Gauging an individual’s moral and mental state by his or her approach to work is another important theme. Sarah Chaney comments on how ‘malingering’ as a concept was increasingly associated with some asylum patients who were believed to self-harm in order to shirk work. James Moran’s essay describes how New Jersey legislators used the meaning invested in productive work to signify whether or not an individual was deemed to be compos mentis and entitled to own property. Valentin-Veron Toma explores the ways in which work was promulgated as a social obligation, especially for the poor, in Romania’s psychiatric hospitals. Thomas Müller illustrates how attitudes to mental patient labour changed over a century in Germany, leading to the horrific consequences brought about by National Socialism from the 1930s.
Reflecting Ernst’s cross-cultural interests, many contributors examine the ways in which certain paradigms from the West were fused with local cultures and practices, particularly in colonial settings. Leonard Smith writes about the medical men who took their ‘civilising mission’ to the British West Indies where asylums also appropriated practices and attitudes from the plantations. A useful comparative approach within a single geographical region is taken by Jane Freebody who weighs up differences between France, Tuscany and Britain in the early nineteenth century when notions of moral treatment were gaining traction across the early discipline of psychiatry. Ben Harris demonstrates how American enthusiasm for this approach waned towards the end of the century as institutions became overcrowded with the chronically ill. And in Japan, Osamu Nakamura reveals how the practice of ‘boarding out’ patients to local families was brought to an abrupt end in 1950 as greater emphasis was given to a Western model of institutional care.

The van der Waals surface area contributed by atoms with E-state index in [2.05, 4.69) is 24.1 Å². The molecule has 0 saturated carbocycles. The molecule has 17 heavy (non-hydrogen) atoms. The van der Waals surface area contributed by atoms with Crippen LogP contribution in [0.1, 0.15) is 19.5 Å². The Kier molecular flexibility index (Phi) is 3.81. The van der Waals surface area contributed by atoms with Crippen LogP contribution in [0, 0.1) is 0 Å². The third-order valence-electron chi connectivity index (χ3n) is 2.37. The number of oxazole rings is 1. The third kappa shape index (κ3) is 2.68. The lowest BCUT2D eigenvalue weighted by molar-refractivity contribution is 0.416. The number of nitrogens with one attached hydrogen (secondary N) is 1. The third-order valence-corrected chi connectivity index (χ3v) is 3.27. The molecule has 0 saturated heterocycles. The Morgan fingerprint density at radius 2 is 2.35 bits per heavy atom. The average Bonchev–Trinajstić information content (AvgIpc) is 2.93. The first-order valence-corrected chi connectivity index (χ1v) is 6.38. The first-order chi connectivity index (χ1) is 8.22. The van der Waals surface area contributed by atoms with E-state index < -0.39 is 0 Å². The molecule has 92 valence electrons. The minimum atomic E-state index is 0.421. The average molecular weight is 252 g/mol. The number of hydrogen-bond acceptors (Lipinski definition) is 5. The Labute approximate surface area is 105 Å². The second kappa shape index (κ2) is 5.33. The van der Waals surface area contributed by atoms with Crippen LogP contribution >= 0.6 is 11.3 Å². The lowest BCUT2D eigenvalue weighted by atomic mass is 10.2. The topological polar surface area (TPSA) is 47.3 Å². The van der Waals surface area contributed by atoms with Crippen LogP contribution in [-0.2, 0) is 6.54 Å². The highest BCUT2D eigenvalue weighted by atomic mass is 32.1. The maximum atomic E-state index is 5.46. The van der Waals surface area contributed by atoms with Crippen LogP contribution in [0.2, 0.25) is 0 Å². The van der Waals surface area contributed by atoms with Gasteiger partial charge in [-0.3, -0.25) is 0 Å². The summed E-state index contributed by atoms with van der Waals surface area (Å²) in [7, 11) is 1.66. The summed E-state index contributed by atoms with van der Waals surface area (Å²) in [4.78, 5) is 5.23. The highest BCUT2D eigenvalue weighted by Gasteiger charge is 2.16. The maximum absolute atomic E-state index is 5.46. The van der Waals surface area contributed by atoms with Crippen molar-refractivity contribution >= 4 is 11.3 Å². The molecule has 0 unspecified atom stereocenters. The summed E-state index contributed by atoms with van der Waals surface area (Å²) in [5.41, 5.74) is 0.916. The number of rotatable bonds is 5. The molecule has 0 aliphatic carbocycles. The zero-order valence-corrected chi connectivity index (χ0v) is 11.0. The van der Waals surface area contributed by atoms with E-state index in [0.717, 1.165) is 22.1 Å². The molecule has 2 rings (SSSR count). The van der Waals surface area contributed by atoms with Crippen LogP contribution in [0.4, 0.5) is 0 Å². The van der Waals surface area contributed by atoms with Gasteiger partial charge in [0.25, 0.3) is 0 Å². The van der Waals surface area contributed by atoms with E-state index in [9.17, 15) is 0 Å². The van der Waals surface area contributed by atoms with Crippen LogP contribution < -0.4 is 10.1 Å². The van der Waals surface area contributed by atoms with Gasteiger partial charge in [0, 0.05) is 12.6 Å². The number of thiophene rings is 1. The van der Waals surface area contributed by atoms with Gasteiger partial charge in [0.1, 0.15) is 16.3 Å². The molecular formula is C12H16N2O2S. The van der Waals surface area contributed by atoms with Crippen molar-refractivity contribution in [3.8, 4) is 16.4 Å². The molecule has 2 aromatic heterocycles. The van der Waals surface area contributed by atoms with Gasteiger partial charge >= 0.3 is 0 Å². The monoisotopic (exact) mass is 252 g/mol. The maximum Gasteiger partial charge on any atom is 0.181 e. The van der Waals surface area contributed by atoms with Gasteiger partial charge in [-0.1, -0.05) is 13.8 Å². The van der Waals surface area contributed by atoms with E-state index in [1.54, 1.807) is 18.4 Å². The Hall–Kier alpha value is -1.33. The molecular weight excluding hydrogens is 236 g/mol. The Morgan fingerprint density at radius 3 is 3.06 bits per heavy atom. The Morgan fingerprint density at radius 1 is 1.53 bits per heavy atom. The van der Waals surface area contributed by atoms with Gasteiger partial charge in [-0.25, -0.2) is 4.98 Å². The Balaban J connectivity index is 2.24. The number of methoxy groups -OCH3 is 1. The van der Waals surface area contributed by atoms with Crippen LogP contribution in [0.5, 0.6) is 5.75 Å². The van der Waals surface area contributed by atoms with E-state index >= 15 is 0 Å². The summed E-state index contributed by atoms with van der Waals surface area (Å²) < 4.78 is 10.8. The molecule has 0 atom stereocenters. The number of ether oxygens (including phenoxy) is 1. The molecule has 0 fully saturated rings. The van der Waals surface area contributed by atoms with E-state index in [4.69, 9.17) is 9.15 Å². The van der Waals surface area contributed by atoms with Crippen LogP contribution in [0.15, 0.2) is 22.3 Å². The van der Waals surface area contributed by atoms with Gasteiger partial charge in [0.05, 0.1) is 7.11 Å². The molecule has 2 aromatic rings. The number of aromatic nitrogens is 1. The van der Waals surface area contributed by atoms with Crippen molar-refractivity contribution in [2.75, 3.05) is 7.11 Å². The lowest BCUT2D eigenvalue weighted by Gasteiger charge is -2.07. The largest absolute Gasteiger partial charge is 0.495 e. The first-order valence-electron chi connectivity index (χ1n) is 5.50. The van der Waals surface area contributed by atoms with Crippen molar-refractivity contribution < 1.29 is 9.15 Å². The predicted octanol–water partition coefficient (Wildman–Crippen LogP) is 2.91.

Jennifer Laws’ essay ends the volume with a beautifully written, thoughtful and intellectually sophisticated reflection on the relationship between reason and work, suggesting that scholars look beyond the standard framing of work to how meanings have been constructed out of the more intangible relationships between patients and staff. This is a superb ending to a rich volume of essays, which Ernst eloquently describes as offering insights into ‘moments when humans realise their humanity through their working relationships’. It will be of interest to historians of medicine and psychiatry, labour and economics, as well as to sociologists, anthropologists, and healthcare professionals.
Louise Hide is a Birkbeck/Wellcome Trust ISSF Fellow based in the Department of History, Classics and Archaeology at Birkbeck, University of London. Her monograph Gender and Class in English Asylums, 1890-1914 was published by Palgrave Macmillan in 2014. Her current research is on cultures of harm and abuse in psychiatric spaces in the twentieth century.